Administration Agreement

In an administration deal, you - the songwriter - keep 100% ownership of your copyright (and writer's share) and give away 15-25% (although that percentage may be more or less depending on the administrator’s terms) of your publisher’s share in the form of an administrative fee for a term of usually 1-3 years. Publishing administrators do not own or control any percentage of your copyright at any point in the agreement.

Administration agreements ordinarily do not include any creative services and focus solely on duties such as properly registering your songs with pay sources and collection societies around the world, as well as collecting royalties on your behalf. Most administrators will also process the paperwork for any sync licenses you procure, for a percentage of the sync royalty. This is called "passive" sync income. In some instances, administration deals can include an advance, which must be recouped in the same way as in a co-publishing deal (which we’ll explain further soon), meaning that before you are paid out any royalties, all of your advance must be paid back.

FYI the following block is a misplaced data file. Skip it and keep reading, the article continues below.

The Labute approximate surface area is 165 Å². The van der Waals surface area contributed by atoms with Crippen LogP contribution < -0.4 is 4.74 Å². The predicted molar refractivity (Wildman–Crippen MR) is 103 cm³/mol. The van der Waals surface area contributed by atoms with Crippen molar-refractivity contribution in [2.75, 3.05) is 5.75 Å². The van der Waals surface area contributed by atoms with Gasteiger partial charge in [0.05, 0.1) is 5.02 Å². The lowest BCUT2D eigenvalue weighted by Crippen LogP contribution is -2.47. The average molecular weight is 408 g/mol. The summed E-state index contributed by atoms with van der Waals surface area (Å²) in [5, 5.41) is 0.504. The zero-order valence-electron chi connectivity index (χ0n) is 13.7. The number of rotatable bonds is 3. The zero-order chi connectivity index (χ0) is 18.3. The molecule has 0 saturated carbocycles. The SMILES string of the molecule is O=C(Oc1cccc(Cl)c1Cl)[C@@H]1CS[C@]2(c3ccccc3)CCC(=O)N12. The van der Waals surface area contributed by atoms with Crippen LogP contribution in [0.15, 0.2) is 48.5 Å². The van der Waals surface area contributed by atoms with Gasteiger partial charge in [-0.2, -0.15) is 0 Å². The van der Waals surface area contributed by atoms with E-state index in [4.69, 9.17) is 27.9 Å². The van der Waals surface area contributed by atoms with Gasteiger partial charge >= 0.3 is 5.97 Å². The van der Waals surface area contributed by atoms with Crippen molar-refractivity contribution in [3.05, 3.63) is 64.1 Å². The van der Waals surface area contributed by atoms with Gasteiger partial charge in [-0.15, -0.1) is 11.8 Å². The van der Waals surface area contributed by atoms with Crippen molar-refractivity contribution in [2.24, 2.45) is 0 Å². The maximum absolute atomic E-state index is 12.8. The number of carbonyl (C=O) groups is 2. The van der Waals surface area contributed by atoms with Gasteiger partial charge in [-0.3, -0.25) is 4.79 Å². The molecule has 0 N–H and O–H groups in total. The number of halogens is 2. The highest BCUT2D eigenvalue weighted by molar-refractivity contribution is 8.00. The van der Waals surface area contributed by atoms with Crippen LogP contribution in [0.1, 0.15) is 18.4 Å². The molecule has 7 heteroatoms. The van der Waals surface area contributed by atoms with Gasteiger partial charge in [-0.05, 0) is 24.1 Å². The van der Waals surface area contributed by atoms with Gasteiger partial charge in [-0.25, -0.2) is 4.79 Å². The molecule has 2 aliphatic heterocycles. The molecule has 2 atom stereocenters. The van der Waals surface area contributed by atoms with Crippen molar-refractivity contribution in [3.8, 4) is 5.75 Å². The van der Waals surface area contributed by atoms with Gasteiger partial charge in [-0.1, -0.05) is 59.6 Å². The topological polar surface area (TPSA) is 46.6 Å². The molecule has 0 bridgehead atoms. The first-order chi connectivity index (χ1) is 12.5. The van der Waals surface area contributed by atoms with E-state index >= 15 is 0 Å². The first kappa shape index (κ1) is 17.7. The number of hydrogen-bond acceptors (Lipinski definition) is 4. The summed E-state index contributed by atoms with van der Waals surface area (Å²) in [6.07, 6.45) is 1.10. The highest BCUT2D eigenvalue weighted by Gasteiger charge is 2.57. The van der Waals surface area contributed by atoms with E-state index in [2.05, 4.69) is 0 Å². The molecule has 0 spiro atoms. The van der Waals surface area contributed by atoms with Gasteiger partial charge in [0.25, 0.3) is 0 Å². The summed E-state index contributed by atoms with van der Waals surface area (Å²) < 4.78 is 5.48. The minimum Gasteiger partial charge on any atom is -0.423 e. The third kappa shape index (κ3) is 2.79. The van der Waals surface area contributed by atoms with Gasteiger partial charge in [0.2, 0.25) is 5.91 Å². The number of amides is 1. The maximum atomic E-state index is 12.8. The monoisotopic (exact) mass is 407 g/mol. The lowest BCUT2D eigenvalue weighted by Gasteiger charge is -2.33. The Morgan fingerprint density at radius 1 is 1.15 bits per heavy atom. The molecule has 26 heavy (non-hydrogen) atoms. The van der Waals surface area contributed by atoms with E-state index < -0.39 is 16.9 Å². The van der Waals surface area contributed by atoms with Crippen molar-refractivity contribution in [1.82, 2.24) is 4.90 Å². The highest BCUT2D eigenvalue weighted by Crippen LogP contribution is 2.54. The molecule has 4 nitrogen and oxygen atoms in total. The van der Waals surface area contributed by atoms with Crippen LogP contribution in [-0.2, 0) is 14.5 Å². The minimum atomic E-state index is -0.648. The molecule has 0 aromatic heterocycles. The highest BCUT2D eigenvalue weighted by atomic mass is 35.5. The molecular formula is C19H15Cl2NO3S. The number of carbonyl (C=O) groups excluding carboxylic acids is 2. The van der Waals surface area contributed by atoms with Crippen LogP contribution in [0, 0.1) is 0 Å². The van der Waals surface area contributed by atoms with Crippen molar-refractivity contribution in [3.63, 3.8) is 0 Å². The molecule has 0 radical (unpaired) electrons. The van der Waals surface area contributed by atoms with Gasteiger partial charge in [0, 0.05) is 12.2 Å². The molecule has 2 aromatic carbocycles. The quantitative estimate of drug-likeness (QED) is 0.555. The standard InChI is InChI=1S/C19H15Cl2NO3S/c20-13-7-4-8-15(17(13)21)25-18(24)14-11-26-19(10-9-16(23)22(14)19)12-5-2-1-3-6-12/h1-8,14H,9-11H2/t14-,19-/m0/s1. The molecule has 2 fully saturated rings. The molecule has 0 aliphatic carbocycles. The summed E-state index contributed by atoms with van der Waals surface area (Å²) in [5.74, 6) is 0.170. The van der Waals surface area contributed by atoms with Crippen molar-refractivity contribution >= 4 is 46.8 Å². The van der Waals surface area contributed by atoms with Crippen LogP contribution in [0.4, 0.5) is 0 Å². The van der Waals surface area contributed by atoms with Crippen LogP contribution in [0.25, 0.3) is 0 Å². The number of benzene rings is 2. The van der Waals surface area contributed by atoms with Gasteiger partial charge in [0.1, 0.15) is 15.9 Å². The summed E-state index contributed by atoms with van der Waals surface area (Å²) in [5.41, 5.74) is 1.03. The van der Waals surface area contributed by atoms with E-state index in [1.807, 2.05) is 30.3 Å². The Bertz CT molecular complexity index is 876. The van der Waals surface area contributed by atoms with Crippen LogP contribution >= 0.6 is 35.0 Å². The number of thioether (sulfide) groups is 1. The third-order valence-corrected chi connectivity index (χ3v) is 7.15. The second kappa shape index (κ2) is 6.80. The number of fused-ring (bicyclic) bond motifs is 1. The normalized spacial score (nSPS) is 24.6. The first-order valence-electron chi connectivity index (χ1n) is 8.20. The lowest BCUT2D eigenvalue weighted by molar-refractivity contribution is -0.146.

Publishing administrators have relationships with all kinds of performance and mechanical collection societies and pay sources around the world that make royalty collection much simpler than it would be for a single songwriter to do on their own. This leaves you time to focus on writing as well as to work on pushing your songs creatively.

Administration Pros & Cons

At Songtrust, we’ve created a seamless publishing administration platform to help you register and collect all of your royalties worldwide, while retaining 100% of your copyright ownership. If this type of music publishing deal appeals to you, reach out to our team to learn more.